Press Release: Traditional Lands in Brazil
The Brazilian Supreme Court is scheduled to decide on a landmark case regarding indigenous and other traditional community´s rights in the coming days. In the Extraordinary Appeal 1017365, the Court will decide if there is a time frame for Indigenous communities to claim their traditional lands.
In this case, the National Indian Foundation – FUNAI (the Brazilian agency for the promotion of indigenous peoples´ interests) appealed a decision from the 4th Regional Federal Court that granted the eviction of a hundred Indigenous persons from the Biological Reserve of Sassafrás, State of Santa Catarina. During the proceedings, the disputed lands were recognized as the Ibirama-la Klãnõ Indigenous Land. The Santa Catarina Environment Institute sustains that Indigenous communities should only have a right to their lands if they were occupied by 1988 (when the Constitution was promulgated), position that is supported by large landowners.
As stated by the FUNAI, the Brazilian Constitution protects the original right for the lands traditionally occupied by Indigenous peoples. The Supreme Court has recognized the “general repercussion” of this case, which implies that its decision must be followed by courts of lower instances. This ruling may influence more than 300 land-demarcation proceedings and give rise to claims for the annulment of previous demarcations.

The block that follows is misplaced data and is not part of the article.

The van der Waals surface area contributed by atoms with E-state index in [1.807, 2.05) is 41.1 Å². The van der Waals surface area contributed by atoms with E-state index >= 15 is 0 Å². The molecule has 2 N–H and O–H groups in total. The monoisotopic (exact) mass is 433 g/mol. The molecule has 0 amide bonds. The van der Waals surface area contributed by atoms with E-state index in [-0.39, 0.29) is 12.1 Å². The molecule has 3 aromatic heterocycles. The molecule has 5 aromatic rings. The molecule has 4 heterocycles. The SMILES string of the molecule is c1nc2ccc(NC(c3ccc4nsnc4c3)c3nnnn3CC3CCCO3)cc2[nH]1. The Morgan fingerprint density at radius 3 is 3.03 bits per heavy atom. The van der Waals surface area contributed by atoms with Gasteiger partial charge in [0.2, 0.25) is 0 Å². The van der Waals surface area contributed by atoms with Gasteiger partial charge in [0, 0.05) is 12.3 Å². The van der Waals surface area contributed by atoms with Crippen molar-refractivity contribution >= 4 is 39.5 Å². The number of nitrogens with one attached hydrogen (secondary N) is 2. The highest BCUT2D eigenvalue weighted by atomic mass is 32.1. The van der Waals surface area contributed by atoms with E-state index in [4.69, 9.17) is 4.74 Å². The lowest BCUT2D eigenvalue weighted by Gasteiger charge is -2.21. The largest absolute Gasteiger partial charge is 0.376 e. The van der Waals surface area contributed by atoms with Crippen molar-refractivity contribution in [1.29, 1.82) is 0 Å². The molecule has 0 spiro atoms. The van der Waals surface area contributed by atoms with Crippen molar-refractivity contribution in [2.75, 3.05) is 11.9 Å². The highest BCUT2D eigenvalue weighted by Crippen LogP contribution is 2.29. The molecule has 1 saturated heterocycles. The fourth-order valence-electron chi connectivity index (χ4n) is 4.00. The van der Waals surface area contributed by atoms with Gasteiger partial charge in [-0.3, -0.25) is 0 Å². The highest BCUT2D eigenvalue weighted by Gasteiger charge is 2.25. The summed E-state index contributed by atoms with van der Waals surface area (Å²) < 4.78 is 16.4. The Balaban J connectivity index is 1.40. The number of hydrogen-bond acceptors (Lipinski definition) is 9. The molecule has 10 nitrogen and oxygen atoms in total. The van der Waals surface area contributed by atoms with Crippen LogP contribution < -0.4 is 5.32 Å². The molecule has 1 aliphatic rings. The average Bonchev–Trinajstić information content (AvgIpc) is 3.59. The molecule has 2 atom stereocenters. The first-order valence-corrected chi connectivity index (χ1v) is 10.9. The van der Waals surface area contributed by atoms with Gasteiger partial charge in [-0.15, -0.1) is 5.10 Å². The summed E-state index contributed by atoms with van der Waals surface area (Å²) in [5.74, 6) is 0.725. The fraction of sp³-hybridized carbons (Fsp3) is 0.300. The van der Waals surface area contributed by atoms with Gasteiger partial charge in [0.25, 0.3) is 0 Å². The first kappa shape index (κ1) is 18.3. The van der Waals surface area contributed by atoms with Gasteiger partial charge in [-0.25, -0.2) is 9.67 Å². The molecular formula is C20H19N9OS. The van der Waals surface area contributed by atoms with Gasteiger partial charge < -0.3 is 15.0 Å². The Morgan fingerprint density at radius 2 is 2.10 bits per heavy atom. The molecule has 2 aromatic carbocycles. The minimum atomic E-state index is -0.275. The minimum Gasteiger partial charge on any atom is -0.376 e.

The development of this case is being followed with concern by many national and international Human Rights Organisations. The United Nations Special Rapporteur on the Rights of Indigenous Peoples, Mr. Francisco Cali Tzay, has asked the Brazilian Supreme Court to uphold Indigenous land rights, stating that “it could legitimize violence against indigenous peoples and inflame conflicts in the Amazon rainforest and other areas.”
Global Human Rights Defence – GHRD calls the State of Brazil, and especially the Supreme Court of Brazil, to respect, protect and promote the rights of Indigenous peoples in its territory, in attention to the 1988 Constitution, the American Convention on Human Rights, the International Labour Organisation Convention nº 169 and the United Nations Declaration on the Rights of Indigenous Peoples.
The Hague, NL, 30 August 2021.